Okay, February is over. Enough with the sentimental love stories! Now for some tales of love gone very, very wrong.
When researching the ancestry of my sister-in-law Susie, I came across the stories of two sisters—Anna and Eva Grimm. Anna was Susie’s great-grandmother (at least on paper!) and Eva was her infamous sister—and both of their stories fascinate me. I’ll start with Anna.
Anna was married young. Just how young is part of the mystery… Her birthdate/age seem to “drift” over time. In 1905, she claimed to be born in 1883. In 1910, she moved it forward to 1885. By 1920, it was 1886, and from 1930 until her death, the records show 1889. So she either lied about her age early in life to appear older—or she lied about her age later in life to appear younger. With the 1890 census having been destroyed in a fire, and her 1900 census record nowhere to be found, I got no help there. And there were no statewide birth certificates in Illinois until 1916, nor could one be located in the county where she claimed to be born.
If the age and birthdate she gave later in life is to be believed, that would have made her just thirteen when she had a baby boy, Arthur, in 1903. Is that even possible? At any rate, two years later, in 1905, she and the father of the child were married. On her marriage certificate, she gives her age as 22 and says it is her second marriage. Lots of things don’t add up here.
Her new husband Adolph (A.E.) Wyatt, a local restaurateur, was much older—he was 47 when they married. What drew them together will probably never be known, as anyone involved is long dead, and no family papers have been found which could shed any light.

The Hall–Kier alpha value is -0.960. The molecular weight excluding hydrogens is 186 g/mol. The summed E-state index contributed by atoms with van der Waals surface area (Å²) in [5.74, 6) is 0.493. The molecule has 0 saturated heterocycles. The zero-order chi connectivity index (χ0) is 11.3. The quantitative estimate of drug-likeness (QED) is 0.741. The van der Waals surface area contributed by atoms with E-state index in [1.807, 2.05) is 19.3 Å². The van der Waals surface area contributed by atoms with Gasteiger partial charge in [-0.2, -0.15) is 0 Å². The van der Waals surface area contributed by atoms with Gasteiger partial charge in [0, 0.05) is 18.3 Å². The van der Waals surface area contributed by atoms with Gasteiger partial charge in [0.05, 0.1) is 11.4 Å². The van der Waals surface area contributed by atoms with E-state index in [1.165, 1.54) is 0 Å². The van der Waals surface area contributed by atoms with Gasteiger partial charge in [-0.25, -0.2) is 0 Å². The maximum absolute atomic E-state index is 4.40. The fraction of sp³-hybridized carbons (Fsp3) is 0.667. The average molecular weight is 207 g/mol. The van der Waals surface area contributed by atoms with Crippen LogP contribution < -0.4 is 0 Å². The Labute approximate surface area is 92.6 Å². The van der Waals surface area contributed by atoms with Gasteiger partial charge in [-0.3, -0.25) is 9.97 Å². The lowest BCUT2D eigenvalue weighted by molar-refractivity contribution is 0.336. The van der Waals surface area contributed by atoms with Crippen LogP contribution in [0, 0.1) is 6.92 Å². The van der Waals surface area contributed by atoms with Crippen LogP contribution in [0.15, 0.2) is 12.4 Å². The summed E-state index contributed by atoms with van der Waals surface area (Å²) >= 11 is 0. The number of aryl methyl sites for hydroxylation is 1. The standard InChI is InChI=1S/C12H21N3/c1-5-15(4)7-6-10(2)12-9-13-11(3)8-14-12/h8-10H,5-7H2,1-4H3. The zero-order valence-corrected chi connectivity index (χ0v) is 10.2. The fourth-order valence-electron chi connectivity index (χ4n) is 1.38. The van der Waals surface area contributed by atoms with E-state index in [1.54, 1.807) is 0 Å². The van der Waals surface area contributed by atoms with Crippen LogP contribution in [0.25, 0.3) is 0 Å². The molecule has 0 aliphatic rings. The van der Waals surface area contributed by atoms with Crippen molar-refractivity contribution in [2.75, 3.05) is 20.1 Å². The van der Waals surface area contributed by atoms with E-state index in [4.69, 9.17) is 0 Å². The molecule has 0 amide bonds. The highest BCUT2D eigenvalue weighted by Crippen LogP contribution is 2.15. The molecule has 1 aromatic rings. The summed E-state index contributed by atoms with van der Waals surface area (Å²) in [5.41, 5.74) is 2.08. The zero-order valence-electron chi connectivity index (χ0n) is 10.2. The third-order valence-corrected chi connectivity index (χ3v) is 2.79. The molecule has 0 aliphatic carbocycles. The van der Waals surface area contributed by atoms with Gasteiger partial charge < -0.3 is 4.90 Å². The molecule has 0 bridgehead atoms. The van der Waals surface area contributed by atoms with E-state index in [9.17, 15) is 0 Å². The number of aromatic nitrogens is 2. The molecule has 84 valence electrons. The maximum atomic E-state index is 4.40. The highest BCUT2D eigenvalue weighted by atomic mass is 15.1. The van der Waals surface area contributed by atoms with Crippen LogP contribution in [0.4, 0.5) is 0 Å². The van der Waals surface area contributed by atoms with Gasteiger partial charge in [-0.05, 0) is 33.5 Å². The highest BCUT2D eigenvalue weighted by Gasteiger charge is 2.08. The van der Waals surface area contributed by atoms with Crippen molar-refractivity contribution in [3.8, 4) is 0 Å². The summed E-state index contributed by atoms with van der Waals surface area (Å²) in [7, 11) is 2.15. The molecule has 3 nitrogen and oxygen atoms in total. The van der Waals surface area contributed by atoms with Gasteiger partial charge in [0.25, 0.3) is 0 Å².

The marriage didn’t last. By 1915 they were divorced, when Adolph died at age 57 from bleeding ulcers. Anna was remarried in July 1916, to a man named Charles Nelson. In October 1916 a son named Karl comes into the picture—but I’m not sure if he was his, hers, or theirs. In the 1920 census Karl is listed as Charles’ son, but in 1930 he is listed as Charles’ adopted son.
Anna’s marriage to Charles may not have been a bed of roses; the 1940 census shows him as a prisoner at the Kane County Jail. In 1942 Charles was a free man—but on his WWII draft card, he was quite vague about his employment status, and he lists his son Karl as his next of kin, not his wife. Anna died in 1946 and Charles in 1948, and they are buried together at a local cemetery. I wish I knew more about her life.
I also wish I knew more about her son Arthur (if indeed he is her son). The unfortunate boy was left without parents at thirteen, after his mother left and his father died. Incredibly, no one seems to know who raised him after that; in his later life, my sister-in-law says, he refused to talk about it. Our best guess is that an older nephew of his father took him in, a young man who lived with the family for a time and later lived in a local boarding house.
Fortunately, the boy’s adult life turned out much better than his youth, and my sister-in-law has fond memories of her beloved grandfather, who died many years ago. I hope someday to have more answers for her about her grandfather’s early life and his mysterious mother—but for now, this will have to do.